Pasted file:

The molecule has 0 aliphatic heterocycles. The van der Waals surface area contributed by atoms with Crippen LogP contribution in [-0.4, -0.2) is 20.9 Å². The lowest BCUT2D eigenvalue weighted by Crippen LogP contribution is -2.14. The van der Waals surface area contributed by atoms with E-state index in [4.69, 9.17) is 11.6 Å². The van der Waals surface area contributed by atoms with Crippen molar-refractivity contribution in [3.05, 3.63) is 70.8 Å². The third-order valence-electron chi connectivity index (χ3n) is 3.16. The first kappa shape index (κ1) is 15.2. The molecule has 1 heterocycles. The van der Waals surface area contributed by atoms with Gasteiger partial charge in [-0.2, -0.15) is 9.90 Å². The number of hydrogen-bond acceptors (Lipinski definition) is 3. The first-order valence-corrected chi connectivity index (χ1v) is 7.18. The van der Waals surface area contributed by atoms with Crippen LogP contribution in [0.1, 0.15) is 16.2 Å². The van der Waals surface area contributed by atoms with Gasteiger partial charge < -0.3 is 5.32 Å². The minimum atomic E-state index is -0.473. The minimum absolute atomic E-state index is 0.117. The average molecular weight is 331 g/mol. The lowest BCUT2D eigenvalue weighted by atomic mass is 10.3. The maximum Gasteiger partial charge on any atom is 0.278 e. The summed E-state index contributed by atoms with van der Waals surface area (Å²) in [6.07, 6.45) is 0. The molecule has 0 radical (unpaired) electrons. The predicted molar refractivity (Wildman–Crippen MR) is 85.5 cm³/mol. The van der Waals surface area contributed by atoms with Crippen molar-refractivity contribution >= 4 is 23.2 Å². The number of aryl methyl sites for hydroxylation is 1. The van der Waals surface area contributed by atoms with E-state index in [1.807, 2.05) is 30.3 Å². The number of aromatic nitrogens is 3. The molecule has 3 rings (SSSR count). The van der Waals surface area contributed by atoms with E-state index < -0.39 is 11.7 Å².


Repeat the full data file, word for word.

The molecule has 0 aliphatic heterocycles. The van der Waals surface area contributed by atoms with Crippen LogP contribution in [-0.4, -0.2) is 20.9 Å². The lowest BCUT2D eigenvalue weighted by Crippen LogP contribution is -2.14. The van der Waals surface area contributed by atoms with E-state index in [4.69, 9.17) is 11.6 Å². The van der Waals surface area contributed by atoms with Crippen molar-refractivity contribution in [3.05, 3.63) is 70.8 Å². The third-order valence-electron chi connectivity index (χ3n) is 3.16. The first kappa shape index (κ1) is 15.2. The molecule has 1 heterocycles. The van der Waals surface area contributed by atoms with Gasteiger partial charge in [-0.2, -0.15) is 9.90 Å². The number of hydrogen-bond acceptors (Lipinski definition) is 3. The first-order valence-corrected chi connectivity index (χ1v) is 7.18. The van der Waals surface area contributed by atoms with Crippen LogP contribution in [0.1, 0.15) is 16.2 Å². The van der Waals surface area contributed by atoms with Gasteiger partial charge < -0.3 is 5.32 Å². The minimum atomic E-state index is -0.473. The minimum absolute atomic E-state index is 0.117. The average molecular weight is 331 g/mol. The lowest BCUT2D eigenvalue weighted by atomic mass is 10.3. The maximum Gasteiger partial charge on any atom is 0.278 e. The summed E-state index contributed by atoms with van der Waals surface area (Å²) in [6.07, 6.45) is 0. The molecule has 0 radical (unpaired) electrons. The predicted molar refractivity (Wildman–Crippen MR) is 85.5 cm³/mol. The van der Waals surface area contributed by atoms with Crippen molar-refractivity contribution >= 4 is 23.2 Å². The number of aryl methyl sites for hydroxylation is 1. The van der Waals surface area contributed by atoms with E-state index in [1.807, 2.05) is 30.3 Å². The number of aromatic nitrogens is 3. The molecule has 3 rings (SSSR count). The van der Waals surface area contributed by atoms with E-state index < -0.39 is 11.7 Å².